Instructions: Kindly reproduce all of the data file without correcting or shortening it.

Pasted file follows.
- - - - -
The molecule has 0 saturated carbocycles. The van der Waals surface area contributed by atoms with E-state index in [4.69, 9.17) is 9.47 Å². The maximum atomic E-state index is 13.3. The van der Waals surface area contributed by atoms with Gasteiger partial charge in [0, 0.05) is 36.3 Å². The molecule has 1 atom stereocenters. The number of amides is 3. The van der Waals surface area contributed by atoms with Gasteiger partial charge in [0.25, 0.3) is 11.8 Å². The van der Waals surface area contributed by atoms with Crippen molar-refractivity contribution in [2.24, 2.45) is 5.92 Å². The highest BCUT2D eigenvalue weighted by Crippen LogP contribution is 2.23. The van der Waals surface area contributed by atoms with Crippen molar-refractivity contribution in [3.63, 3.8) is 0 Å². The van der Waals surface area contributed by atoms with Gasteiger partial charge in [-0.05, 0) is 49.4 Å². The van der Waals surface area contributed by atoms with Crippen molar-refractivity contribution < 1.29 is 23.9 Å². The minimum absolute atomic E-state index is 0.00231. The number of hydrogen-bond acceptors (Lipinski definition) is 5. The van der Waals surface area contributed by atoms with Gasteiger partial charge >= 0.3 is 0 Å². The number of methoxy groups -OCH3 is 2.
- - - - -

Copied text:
The molecule has 0 saturated carbocycles. The van der Waals surface area contributed by atoms with E-state index in [4.69, 9.17) is 9.47 Å². The maximum atomic E-state index is 13.3. The van der Waals surface area contributed by atoms with Gasteiger partial charge in [0, 0.05) is 36.3 Å². The molecule has 1 atom stereocenters. The number of amides is 3. The van der Waals surface area contributed by atoms with Gasteiger partial charge in [0.25, 0.3) is 11.8 Å². The van der Waals surface area contributed by atoms with Crippen molar-refractivity contribution in [2.24, 2.45) is 5.92 Å². The highest BCUT2D eigenvalue weighted by Crippen LogP contribution is 2.23. The van der Waals surface area contributed by atoms with Crippen molar-refractivity contribution in [3.63, 3.8) is 0 Å². The van der Waals surface area contributed by atoms with Gasteiger partial charge in [-0.05, 0) is 49.4 Å². The van der Waals surface area contributed by atoms with Crippen molar-refractivity contribution < 1.29 is 23.9 Å². The minimum absolute atomic E-state index is 0.00231. The number of hydrogen-bond acceptors (Lipinski definition) is 5. The van der Waals surface area contributed by atoms with Gasteiger partial charge >= 0.3 is 0 Å². The number of methoxy groups -OCH3 is 2.